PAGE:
Now before you go correcting anything and everything I write here, I also know the difference between casual and formal language, and I don’t proofread everything I post here. I am not a typist. I still have to stare at the keyboard to find the right letters (I’m sure it’s just a crutch by now, but I still stare at the keyboard) and not at the page to make sure I’m putting it on paper right, which is why autocorrect annoys me so much. It gets me every time. I don’t want to have to analyze everything I write or write in perfect sentences because then I will just shut down, but errors do not mean I don’t know grammar (Spelling is a whole other can of beans; I have never claimed to know spelling, but I can tell you why some words are spelled the way they are). We all make errors, and honest errors exist. Deal with it.


So without further ado, here is a list of my top ten word pet peeves:


  1. Fewer vs. less (and along those same lines amount vs. number)—If something has a specific number use fewer; if it’s abstract in number use less. If you can conceivably count it, use fewer. For example: 15 or fewer (items in this lane). Less money, fewer dollars. Fewer people, less humanity.
  2. Between you and I—(shudder) It’s “me!” Cases are important! There’s a country song out there now that says this. Every time I hear it I scream, “Me,” at the proper juncture. Object of a preposition—learn it. And speaking of cases…
  3. The use of “than”—Not then vs. than, just than. If I say, “She is taller than me,” most people will understand that I am shorter than the female in question. But that’s not correct grammar. It should read, “She is taller than I.” You wouldn’t say, “She is taller than me am.” Case matters. The meaning changes between “She likes him better than me,” and “She likes him better than I.” In one I would be invited second. In the other, she can invite him first and I don’t care.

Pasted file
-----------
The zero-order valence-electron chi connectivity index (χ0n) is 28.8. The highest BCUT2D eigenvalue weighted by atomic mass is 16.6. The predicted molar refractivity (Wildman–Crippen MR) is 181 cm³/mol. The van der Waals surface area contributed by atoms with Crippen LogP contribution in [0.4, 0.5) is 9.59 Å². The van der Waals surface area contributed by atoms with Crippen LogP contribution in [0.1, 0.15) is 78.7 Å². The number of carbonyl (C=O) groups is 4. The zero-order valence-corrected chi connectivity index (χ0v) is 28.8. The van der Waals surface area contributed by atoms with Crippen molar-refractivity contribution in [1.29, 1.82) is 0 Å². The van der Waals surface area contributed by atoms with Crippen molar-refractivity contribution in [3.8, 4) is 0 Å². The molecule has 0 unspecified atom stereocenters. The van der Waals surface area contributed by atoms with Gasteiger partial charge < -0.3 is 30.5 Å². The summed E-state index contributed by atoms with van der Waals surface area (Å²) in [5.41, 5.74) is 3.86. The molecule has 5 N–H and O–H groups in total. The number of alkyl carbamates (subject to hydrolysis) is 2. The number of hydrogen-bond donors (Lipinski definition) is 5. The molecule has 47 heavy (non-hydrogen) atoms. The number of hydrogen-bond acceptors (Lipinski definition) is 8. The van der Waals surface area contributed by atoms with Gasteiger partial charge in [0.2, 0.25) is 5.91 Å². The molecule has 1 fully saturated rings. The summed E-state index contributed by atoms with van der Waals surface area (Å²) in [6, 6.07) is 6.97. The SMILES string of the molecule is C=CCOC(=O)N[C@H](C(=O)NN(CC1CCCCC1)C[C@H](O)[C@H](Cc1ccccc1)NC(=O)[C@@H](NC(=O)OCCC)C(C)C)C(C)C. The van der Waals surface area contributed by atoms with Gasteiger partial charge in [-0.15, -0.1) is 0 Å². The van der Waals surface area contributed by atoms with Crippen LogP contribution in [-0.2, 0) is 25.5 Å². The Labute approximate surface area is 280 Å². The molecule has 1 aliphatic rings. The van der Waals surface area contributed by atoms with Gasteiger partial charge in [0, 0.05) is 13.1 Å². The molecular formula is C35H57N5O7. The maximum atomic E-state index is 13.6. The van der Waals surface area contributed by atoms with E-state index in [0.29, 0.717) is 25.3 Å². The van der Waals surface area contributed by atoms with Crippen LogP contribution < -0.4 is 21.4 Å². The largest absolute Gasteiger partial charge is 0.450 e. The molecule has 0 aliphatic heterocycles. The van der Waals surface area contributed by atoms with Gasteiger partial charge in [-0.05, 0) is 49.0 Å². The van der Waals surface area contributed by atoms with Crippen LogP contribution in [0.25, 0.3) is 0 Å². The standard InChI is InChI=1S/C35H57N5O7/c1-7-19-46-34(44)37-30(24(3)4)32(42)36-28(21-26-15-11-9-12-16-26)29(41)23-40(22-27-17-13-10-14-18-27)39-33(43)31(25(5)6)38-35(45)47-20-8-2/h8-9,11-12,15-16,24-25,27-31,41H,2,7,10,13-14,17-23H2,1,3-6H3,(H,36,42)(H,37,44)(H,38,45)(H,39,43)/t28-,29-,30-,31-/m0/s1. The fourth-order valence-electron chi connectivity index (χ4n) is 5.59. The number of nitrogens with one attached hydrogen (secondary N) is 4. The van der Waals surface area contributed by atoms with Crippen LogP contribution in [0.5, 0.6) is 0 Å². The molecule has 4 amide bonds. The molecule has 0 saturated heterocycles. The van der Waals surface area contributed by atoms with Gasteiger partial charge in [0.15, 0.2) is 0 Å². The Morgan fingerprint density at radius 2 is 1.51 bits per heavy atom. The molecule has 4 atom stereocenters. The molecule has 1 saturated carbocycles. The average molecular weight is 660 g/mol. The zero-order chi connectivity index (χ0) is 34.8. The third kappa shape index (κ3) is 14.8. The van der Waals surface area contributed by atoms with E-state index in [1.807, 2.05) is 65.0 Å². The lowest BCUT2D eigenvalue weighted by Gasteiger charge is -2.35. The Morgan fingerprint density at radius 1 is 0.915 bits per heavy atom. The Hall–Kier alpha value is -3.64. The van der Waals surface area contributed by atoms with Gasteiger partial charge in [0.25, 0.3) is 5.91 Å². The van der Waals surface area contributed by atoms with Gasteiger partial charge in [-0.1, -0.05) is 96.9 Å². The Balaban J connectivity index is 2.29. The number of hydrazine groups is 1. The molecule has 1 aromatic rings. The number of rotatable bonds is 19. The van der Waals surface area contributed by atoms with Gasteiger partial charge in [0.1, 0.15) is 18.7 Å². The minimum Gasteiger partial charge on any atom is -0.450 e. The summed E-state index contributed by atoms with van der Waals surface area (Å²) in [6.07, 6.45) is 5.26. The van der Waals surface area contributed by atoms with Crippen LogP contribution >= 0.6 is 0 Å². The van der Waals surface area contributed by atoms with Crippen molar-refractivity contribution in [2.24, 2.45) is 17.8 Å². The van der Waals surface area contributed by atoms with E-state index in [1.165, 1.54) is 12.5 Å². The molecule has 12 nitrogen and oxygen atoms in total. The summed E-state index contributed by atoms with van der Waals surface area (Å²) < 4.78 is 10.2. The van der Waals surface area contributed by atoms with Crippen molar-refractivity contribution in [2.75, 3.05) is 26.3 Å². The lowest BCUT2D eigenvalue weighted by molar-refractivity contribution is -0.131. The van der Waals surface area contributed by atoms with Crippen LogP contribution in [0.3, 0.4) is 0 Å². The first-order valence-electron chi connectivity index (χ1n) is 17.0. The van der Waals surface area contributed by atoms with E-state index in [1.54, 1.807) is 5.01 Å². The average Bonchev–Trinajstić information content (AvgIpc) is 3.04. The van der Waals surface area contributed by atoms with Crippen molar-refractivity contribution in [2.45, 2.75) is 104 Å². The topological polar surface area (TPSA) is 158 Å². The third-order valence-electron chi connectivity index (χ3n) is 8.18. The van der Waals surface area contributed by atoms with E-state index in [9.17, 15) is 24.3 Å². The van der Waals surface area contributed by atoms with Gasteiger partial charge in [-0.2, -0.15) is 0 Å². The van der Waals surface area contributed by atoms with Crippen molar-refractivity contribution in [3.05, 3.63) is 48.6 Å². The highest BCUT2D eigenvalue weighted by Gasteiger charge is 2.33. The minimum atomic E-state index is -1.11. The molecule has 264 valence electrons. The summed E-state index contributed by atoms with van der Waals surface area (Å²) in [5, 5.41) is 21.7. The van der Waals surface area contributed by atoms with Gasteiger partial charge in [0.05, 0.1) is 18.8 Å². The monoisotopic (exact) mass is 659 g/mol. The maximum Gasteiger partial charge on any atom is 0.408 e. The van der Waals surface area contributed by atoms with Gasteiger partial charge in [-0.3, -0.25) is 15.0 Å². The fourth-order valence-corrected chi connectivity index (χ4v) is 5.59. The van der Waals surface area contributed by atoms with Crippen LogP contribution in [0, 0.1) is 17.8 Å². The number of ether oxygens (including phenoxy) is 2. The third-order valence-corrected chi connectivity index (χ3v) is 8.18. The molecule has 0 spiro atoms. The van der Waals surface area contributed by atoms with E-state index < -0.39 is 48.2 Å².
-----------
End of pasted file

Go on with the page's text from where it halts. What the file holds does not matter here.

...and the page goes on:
4. Try to do (or insert whatever verb you want)—I see this all time as “try and do.” In fact I once had a copyeditor change “try to” to “try and.” No. “I will try to sleep” means I am making an attempt at resting and probably failing. “I will try and sleep” means I am attempting something unspecified and then I am falling unconscious for the night. Two separate actions.
  5. Who vs. whom—Call me old fashioned, but I love the distinction. (And we’re back to cases again.) There is a bumper I spy often extolling the joys of rescue animals. While I applaud the sentiment, the slogan “Who saved who?” drives me crazy. Who saved whom? Not that hard. You wouldn’t answer the question with He saved I or I saved he. Where you would use a “him” or a “her” in the sentence, use a “whom” in the question.
  6. Have vs. of—I will disown you if you write “I should of studied English harder.” One is a verb, the other a preposition.
  7. Nonexistent words—I’m lumping these together because there are far too many of them, but my biggest irritations arise from expresso, supposably, and excape.
  8. Wrong phrases—Again, lumping here: For all intensive purposes; just desserts; nip it in the butt (These are the wrong ones. There are many, many more)
  9. Apostrophes for plurals—Do not use an apostrophe to form a plural except in rare cases (Trust me, they are rare). Apostrophes are used to show possession or a missin’ letter (See what I did there?). Not even with numbers.